Testing Times For Medtech In 2022

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Includes: JNJ, MDT, SIRO, SSMXY, XRAY
by: EP Vantage

In vitro diagnostics are the place to be for the next six years. Total sales of IVDs will reach $71.4bn in 2022, new forecast data from EvaluateMedTech show, making up 14% of a $518bn industry.

And IVD sales growth will outstrip that of the industry as a whole, thanks to sales of molecular tests for cancer – mainly companion diagnostics used to guide the use of oncology drugs – more than doubling between 2015 and 2022. That said, the largest company in 2022 has no diagnostic products at all. Medtronic (NYSE:MDT) will retain its number one spot, with sales of $38bn coming largely from cardiologic, surgical and neurological devices.

Altered imaging

The second-biggest sector is also growing faster than the wider market. Cardiology devices will make up 12% of the medtech industry’s global sales in 2022, up from 11% last year. Over $60bn-worth of devices to treat cardiovascular disorders will be sold six years hence, thanks mainly to an annual 11% upswing in prosthetic valve sales.

With an enormous amount of interest in transcatheter mitral valves over the past year and some companies starting to look into tricuspid valves this is a very hot area (Edwards looks to tricuspid valves and beyond, October 8, 2015).

The drag on the sector is bare metal stents, the only cardiology technology whose sales are forecast to fall. Superseded by the much more effective drug-coated devices, global sales will decline 7% per year to $134m in 2022, EvaluateMedTech data show.

Top 10 medtech sectors in 2022
Sales ($m) Market share
Sector 2015 2022 Change CAGR 2015 2022
In vitro diagnostics 48,345 71,443 23,098 +5.7% 13.1% 13.8%
Cardiology 42,025 60,381 18,356 +5.3% 11.4% 11.6%
Orthopedics 34,343 45,541 11,198 +4.1% 9.3% 8.8%
Diagnostic imaging 36,300 45,230 8,930 +3.2% 9.9% 8.7%
Ophthalmics 24,972 36,977 12,004 +5.8% 6.8% 7.1%
General & plastic surgery 18,848 25,992 7,144 +4.7% 5.1% 5.0%
Drug delivery 17,973 25,082 7,109 +4.9% 4.9% 4.8%
Endoscopy 16,716 24,596 7,880 +5.7% 4.5% 4.7%
Dental 12,536 18,370 5,833 +5.6% 3.4% 3.5%
Wound management 12,499 16,841 4,342 +4.4% +3.4% +3.2%
Total industry sales 367,846 518,461 150,615 +5.0% 100.0% 100.0%
Click to enlarge
Click to enlarge

Diagnostic imaging, however, is to have a lean time if analyst forecasts are right. With a large installed base and little in the way of disruptive technologies, imaging sales will languish, slipping from the third largest segment in 2015 to fourth place in 2022.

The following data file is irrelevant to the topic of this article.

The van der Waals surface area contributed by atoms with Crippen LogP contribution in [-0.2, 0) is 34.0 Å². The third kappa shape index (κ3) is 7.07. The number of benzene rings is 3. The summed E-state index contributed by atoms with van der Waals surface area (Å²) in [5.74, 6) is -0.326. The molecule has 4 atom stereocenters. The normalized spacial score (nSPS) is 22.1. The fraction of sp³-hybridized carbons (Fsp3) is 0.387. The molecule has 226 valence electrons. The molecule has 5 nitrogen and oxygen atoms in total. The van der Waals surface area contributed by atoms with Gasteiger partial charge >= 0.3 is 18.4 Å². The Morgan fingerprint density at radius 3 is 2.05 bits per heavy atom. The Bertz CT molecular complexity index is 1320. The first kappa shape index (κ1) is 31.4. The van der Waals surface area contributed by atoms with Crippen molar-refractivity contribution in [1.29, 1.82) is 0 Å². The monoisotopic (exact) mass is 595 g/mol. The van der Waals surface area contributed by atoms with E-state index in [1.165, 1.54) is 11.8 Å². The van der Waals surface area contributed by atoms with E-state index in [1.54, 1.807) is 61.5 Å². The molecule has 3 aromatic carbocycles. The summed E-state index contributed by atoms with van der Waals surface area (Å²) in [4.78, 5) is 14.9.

Medtronic, having displaced Johnson & Johnson (NYSE:JNJ) as the world’s largest seller of medical devices when it completed its acquisition of Covidien last year, will not abandon its position at the top of the pile in 2022. In fact it will widen its lead over its nearest rival, outselling J&J by $6.7bn in 2020, compared with a sales difference of $3.7bn last year.

Jockeying for position

Still, Medtronic’s market share is forecast to shrink slightly as other groups expand more quickly. Of the top 50 companies by 2022 sales the Japanese diagnostics and analysis company Sysmex (OTCPK:SSMXY) is forecast to grow fastest, with an annual growth rate of 12%. It will rise from being the 43rd-largest medtech company worldwide to become the 27th, with 2022 sales of $4.4bn.

Dentsply International (NASDAQ:XRAY) is also set to grow at 12% per year to 2022, but in this case the expansion is not organic – the group will soon close its $5.6bn purchase of its fellow dental prosthesis maker Sirona (NASDAQ:SIRO).

The fastest growing of the top 50 medtech companies
Sales ($bn) Market rank
Company 2015 2022 CAGR 2015 2022
Medtronic 28,797 37,687 +4% 1 1
Johnson & Johnson 25,137 30,957 +3% 2 2
Siemens 14,850 17,051 +2% 3 3
Roche 11,237 14,968 +4% 4 4
Becton Dickinson 9,171 14,256 +7% 8 5
Stryker 9,946 13,899 +5% 5 6
Abbott Laboratories 9,581 12,300 +4% 6 7
General Electric 9,483 11,455 +3% 7 8
Philips 8,959 10,985 +3% 9 9
Boston Scientific 7,477 10,236 +5% 10 10
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Click to enlarge

The next six years ought to reward technological innovation as much as clever – and lucky – strategic corporate moves.